Oooh...where to begin with this beauty! It's a family recipe that began waaaaaay before my time! It's always been the breakfast of choice for special occasions, Christmas, Easter, birthdays....it's yummy!
As a child growing up, one of the most memorable things about the holiday's was the gathering of our family. Since then, we've all moved and are separated by hundreds of miles so we don't get to see each other very often...but the memories live on. We're a large family. My grandparents had 5 children...and when you add spouses and grandchildren (that would include me) to the mix, thats a lot of people getting together.
Every Christmas morning, we would all meet up at the crack of dawn (everyone was required to arrive in their jammies) and open presents. You should've seen the piles of wrapping paper that needed to be cleaned up (being careful not to toss anything with the paper by accident...like...a new toy that's hidden in that pile by accident. It's not fun searching through it all again, trying to find the new dress for your doll, that ended up actually being under the robe on the couch).
Anyways, it was Papa's job (with great love and pride) to make breakfast. His specialty was his french toast. Once in a while he'd make his wonderful Blueberry Blintzes (which is a recipe for another time)...but this is my favorite. After all the presents were opened, we'd all hover around the kitchen, waiting to fill our plates (wishing you could nab an extra slice of salami!!) Papa would bellow, good naturedly, "GET OUT!!" to all us kids getting under foot (he took his job very seriously) but we just couldn't wait and had see how much longer it was going to be before we could eat. But when you're feeding close to 20 people....whew....that took a while to prepare and made for a very long food line.
Papa is no longer with us (and he is missed greatly) but his legend lives on. I called Nana the other day to find out what the recipe is actually called and how it began. She said it didn't have a name (which I suspected) and said I could name it. But all there's years, we've just referred to it as Papa's French Toast, so thats what it is. As for the origin, well....it started way back when they lived in Canada (when my mom was just a little girl). Papa didn't like sweet things therefore refused to pour syrup on his french toast. Instead, he'd go shopping at the various ethnic stores and come home with bags of meat...what ever looked good to him at the time, sausage, salami, you name it, he bought it. He was a huge meat eater! He started putting this meat on his french toast....and at some point added parmesan cheese to it.....and a star was born.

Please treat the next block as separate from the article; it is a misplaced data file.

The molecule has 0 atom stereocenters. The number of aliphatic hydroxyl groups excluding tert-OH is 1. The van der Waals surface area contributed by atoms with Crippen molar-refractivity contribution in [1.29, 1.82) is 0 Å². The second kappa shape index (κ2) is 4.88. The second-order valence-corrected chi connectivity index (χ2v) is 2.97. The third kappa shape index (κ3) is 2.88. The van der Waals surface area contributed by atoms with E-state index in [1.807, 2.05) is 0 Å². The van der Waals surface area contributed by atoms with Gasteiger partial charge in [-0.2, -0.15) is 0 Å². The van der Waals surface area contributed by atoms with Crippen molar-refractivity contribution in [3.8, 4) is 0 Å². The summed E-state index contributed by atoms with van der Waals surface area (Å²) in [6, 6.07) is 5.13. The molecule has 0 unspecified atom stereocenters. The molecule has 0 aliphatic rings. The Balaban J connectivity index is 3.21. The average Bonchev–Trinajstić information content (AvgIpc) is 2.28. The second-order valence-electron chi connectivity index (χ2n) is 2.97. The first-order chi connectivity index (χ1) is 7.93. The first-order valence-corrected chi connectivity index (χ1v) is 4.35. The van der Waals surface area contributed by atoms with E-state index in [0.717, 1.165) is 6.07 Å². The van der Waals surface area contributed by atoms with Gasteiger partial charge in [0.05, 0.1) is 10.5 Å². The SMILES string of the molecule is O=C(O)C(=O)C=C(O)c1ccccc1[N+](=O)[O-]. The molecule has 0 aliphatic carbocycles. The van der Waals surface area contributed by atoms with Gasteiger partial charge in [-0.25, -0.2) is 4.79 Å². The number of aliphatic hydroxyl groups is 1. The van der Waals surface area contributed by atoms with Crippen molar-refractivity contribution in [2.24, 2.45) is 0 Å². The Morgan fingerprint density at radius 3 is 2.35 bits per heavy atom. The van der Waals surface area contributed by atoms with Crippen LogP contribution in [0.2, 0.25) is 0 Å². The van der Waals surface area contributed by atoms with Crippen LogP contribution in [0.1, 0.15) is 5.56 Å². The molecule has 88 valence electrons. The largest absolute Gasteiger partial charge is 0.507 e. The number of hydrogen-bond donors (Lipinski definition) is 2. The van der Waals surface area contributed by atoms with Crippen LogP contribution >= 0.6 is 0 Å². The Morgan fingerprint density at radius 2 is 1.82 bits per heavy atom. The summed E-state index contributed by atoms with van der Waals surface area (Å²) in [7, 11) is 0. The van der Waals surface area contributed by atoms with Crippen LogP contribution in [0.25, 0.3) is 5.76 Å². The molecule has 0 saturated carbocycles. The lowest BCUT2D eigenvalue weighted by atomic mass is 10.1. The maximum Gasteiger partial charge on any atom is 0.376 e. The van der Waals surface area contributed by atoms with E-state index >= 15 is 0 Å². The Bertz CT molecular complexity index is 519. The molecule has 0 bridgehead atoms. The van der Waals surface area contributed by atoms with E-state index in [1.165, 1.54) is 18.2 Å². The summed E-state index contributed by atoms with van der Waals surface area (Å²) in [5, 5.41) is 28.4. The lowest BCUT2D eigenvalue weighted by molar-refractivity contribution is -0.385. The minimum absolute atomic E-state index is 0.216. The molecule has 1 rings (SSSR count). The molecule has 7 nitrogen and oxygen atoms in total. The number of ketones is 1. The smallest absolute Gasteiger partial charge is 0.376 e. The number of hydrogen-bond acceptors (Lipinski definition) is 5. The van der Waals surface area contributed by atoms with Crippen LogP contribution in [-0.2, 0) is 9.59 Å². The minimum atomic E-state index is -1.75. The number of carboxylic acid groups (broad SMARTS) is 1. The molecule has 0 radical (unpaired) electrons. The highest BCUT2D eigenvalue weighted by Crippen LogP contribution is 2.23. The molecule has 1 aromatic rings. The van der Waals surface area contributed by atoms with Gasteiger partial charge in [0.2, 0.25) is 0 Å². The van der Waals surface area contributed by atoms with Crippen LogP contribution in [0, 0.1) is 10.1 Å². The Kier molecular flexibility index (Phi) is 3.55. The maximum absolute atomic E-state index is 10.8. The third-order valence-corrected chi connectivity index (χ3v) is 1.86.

I have not met a person who tasted Papa's French Toast that did not love it. When I mention what's on it, I get a "face" (everyone imagines french toast as a sweet food and can't wrap their head around the idea of salami and parmesan cheese as a topper). But once they've tried it, they're hooked!
This year my youngest baby turned 18 and this was her special birthday breakfast. You see, it's still a favorite...going into the next generation!
Let me start by saying....this french toast is always made with sourdough bread. And the salami we use is always Hebrews National Beef Salami. Why? It's a flavor thing. Plain and simple. It's the best combo.
Just to run down the ingredients, you'll need:
Beef Salami (not dry)
Sour Dough Bread (Francisco brand is the best, if you can get it)
Parmesan Cheese, grated
Sooooo...start out by mixing your egg mixture. I have found that the best egg to milk ratio is 1/4 cup of milk for every egg. Don't add sugar or vanilla or anything like that. Remember...this is a savory french toast, not sweet. Sprinkle a little salt in there too.
Thinly slice up the salami, allowing about 3 - 4 slices per french toast slice.
Then you're going to fry up the slices so they're nice and brown on each side. Also, you want to cut a slit in each one, from the center out....
If you don't, they do this.....
See the ones in the back of the pan? They start puffin up like a pup tent. So slice em and make em look like little pac-mans so they stay flat in the pan.
Set the salami aside on a paper towel and start working on the french toast. Once the toast is done, spread a little butter on, fit about 3 - 4 slices on the toast (you want enough on there so you can have a bit of salami with each bite of french toast) and sprinkle parmesan cheese aaaaaaall over the top!
Serve and savor the incredible flavor...so simple and so good!